07, Mar, 2024

Why Cybercrime is Growing and How We Can Fight Back

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Did you know that a staggering 97% of internet users are unable to recognize cybercrime?  This lack of awareness creates a prime target for criminals, as evidenced by the recent data breach affecting over 2 million patients.  On the first Wednesday of every month, we observe Cyber Security Awareness Month, a timely reminder of the ever-present threat and the importance of vigilance.

What is cybercrime?

The definition of cybercrime is the illegal use of communication devices to commit an illegal act. Broadly speaking, this puts cybercrimes into one of two categories:

  • Crimes targeting a communication device (for example: a ransomware attack designed to encrypt files and halt operations at an organization)
  • Using a communication device to commit other crimes (for example: using a computer to commit money laundering)

Cybercrime perpetrators work by exploiting vulnerabilities in computer systems, workflows, and human nature. They could use technical hacking skills, or manipulate the humans on the other end by using social engineering techniques.

In each case though, the perpetrators commit cybercrimes because the conditions of the fraud triangle have been met.

The fraud triangle lists three separate motivations to commit fraud:

Incentive: this could be external pressure, such as rent payments going up

Opportunity: the perpetrator can spot a vulnerability in the system to exploit

Rationalization: there is a good reason to commit the crime, for example, an ex-employee who was fired from their job might rationalize a cybercrime on their previous employer because they ‘deserve’ the money

Real-life examples of cybercrime

Here are two key examples of cybercrime:

Twitter credentials verification

Marriott data breach

Why is Cybercrime Growing?

  • The Allure of Easy Money: Cybercrime offers a seemingly low-risk, high-reward proposition for criminals. Hacking tools and techniques are readily available online, making it easier for even non-technical individuals to launch attacks.
  • The Globalized Battlefield: Cyberspace has no borders, allowing criminals to operate from anywhere in the world, making it difficult for law enforcement to track and apprehend them.
  • Evolving Technologies: As technology advances, new vulnerabilities emerge. Criminals are constantly innovating, developing new methods to exploit these weaknesses for nefarious purposes.
  • The Value of Data: Our personal information, financial records, and intellectual property are valuable assets in the digital age. This data becomes a prime target for cybercriminals.

How to detect cybercrime

Cybercrime detection is all about knowing normal levels and being alert when things change.
For example, if a supplier requests an urgent transfer to a new bank account at the last minute, it might signify an attempt at vendor fraud.

Here are some of the best ways to detect cybercrime:

Fraud awareness training: educate employees to spot the signs of cybercrimes and show them how to report their suspicions

Multi-factor authentication: use remote verification methods to include passwords, biometrics, and one-time codes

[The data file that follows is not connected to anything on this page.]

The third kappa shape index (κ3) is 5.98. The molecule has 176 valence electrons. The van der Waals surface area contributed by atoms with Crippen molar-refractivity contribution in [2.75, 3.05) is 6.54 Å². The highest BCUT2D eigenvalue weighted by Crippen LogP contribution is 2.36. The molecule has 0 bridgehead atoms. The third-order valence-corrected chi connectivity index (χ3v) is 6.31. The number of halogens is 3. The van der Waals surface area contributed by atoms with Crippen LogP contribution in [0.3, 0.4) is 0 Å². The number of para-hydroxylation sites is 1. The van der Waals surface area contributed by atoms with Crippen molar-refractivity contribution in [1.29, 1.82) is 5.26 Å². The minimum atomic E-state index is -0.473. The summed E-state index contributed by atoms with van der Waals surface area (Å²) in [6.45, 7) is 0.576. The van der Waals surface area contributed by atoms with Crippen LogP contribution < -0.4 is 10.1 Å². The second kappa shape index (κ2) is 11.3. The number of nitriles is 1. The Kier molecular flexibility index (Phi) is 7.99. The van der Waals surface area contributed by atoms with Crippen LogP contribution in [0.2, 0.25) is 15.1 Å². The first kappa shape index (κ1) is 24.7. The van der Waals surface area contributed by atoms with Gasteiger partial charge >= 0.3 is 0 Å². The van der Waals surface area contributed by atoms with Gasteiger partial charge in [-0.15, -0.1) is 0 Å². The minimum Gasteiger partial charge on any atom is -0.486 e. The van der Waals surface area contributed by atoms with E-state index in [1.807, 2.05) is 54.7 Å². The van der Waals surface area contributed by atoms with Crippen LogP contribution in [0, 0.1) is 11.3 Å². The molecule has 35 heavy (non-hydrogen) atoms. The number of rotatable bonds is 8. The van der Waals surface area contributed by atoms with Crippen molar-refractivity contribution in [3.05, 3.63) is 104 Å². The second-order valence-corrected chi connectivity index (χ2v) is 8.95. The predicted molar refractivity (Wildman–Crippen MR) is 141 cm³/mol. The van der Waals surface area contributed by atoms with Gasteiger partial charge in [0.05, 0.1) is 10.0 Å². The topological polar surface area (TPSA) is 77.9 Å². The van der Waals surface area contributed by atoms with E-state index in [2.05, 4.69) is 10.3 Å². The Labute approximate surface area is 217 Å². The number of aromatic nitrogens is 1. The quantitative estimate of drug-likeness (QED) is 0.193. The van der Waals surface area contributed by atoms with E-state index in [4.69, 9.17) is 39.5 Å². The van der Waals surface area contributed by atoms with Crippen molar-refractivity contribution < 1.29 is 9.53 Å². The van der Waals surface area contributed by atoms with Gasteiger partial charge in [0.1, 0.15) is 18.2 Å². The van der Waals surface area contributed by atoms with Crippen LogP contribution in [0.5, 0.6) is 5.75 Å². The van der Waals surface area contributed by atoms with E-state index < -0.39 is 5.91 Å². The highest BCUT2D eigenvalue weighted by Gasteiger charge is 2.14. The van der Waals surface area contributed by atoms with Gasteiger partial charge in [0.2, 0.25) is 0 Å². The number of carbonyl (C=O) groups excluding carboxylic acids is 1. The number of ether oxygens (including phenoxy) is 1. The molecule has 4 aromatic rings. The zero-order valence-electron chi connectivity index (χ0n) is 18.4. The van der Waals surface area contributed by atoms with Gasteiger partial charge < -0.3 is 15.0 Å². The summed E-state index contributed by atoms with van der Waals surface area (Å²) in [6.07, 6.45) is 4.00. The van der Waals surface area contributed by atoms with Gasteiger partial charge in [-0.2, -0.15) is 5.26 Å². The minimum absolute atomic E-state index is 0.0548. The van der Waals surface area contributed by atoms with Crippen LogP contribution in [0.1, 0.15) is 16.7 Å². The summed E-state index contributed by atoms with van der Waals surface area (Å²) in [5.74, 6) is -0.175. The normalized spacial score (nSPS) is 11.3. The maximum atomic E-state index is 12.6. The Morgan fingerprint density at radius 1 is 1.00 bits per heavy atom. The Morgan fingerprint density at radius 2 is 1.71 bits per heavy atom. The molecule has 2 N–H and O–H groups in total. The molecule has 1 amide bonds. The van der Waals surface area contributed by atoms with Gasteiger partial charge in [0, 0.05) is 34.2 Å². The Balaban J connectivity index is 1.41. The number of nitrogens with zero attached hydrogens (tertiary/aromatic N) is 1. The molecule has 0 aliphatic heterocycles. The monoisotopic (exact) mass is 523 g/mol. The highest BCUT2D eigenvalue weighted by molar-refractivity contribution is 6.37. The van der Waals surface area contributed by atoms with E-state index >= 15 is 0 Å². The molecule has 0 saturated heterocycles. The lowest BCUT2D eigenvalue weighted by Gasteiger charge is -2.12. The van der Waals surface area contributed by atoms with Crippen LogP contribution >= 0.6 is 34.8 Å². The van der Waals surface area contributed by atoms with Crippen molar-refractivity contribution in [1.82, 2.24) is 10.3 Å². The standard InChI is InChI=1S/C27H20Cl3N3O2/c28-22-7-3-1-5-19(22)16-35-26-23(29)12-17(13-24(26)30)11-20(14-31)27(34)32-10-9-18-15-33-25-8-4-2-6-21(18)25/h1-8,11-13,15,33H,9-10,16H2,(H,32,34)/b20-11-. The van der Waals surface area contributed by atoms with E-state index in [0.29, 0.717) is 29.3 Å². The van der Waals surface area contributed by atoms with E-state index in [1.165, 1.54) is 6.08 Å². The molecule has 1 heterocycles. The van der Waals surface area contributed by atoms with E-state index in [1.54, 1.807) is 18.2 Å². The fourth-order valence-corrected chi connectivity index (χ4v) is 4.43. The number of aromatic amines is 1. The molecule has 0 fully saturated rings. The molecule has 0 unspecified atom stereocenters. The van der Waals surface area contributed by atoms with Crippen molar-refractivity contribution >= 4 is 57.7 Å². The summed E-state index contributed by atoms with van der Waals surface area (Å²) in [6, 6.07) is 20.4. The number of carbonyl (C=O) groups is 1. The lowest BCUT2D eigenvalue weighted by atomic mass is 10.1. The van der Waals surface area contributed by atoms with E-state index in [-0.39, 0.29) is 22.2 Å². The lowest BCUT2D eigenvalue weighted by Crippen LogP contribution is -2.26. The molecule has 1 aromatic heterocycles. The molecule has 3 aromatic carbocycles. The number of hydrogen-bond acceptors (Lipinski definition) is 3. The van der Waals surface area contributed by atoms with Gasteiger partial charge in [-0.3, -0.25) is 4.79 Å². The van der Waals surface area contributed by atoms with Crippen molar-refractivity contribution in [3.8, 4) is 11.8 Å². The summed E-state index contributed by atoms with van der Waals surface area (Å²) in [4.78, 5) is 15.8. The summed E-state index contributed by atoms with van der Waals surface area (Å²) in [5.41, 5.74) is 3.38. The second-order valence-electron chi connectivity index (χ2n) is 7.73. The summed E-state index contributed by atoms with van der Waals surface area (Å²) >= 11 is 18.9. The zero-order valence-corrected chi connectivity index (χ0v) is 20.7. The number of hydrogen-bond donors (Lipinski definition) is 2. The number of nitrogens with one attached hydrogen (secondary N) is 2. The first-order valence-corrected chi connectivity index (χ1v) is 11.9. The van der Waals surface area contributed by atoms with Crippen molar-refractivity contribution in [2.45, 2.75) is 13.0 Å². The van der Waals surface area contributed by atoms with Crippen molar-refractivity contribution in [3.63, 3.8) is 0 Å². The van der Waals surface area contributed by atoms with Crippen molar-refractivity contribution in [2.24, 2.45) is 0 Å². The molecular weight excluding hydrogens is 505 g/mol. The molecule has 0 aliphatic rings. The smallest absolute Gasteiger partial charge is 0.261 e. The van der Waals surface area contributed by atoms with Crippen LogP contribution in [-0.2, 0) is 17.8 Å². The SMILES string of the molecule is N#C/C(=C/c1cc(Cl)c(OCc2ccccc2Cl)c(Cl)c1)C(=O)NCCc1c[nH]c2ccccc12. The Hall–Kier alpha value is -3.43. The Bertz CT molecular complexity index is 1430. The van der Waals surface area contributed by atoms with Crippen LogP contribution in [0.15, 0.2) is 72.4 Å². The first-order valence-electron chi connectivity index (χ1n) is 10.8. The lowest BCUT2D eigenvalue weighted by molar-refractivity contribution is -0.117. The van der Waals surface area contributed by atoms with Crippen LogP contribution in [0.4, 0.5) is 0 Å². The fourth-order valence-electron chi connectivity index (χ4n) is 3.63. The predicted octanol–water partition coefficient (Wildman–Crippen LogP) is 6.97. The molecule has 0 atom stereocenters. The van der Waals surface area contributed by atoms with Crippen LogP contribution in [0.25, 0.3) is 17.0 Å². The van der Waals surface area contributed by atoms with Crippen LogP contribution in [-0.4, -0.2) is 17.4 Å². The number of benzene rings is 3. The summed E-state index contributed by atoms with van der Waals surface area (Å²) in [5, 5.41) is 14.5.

Use anti-virus software: not only should this protect your systems, but it will also flag when intruders are detected

Why is Cybercrime Difficult to Counter?

  • Jurisdictional Challenges: Cybercrime often transcends national borders, making it difficult to hold criminals accountable. International cooperation among law enforcement agencies is crucial, but can be hampered by different legal systems and priorities.
  • The Hidden Nature of Crime: Cyberattacks often occur without a physical trace, making them harder to detect and investigate compared to traditional crimes.
  • The Resource Gap: Many countries lack the specialized training and resources needed to effectively combat sophisticated cybercrime.
  • The “Cat and Mouse” Game: As law enforcement develops new methods to track and apprehend cybercriminals, the criminals adapt and develop new techniques to evade detection.

What Can Be Done to Combat Cybercrime?

  • Increased International Collaboration: Enhanced cooperation between law enforcement agencies around the world is essential for tracking down cybercriminals and bringing them to justice.
  • Investing in Cybersecurity: Governments and businesses need to invest in robust cybersecurity infrastructure, protecting critical systems and data from attack.
  • Public Awareness Campaigns: Educating the public about the dangers of cybercrime and best practices for online safety is crucial.
  • Promoting Innovation: Investing in research and development of advanced security technologies is essential to stay ahead of cybercriminals.
  • Public-Private Partnerships: Collaboration between government agencies and private companies is vital for a comprehensive approach to cybersecurity.

The Cybercrime Atlas: A Weapon in the Fight

The World Economic Forum, in collaboration with other organizations, has developed the Cybercrime Atlas (https://www.weforum.org/agenda/2023/10/cybercrime-violent-crime/). This innovative resource serves as a valuable tool:

  • Mapping the Landscape: The Atlas provides detailed information about the global cybercrime landscape, identifying trends and hotspot regions.
  • Enhancing Collaboration: The Atlas fosters international cooperation by sharing knowledge and best practices among governments and businesses.
  • Developing Solutions: By analyzing cybercrime data, the Atlas helps in developing targeted strategies and solutions for combating specific threats.

By working together, implementing robust strategies, and leveraging resources like the Cybercrime Atlas, Government agencies, or NGOs we can create a safer and more secure digital environment for everyone.

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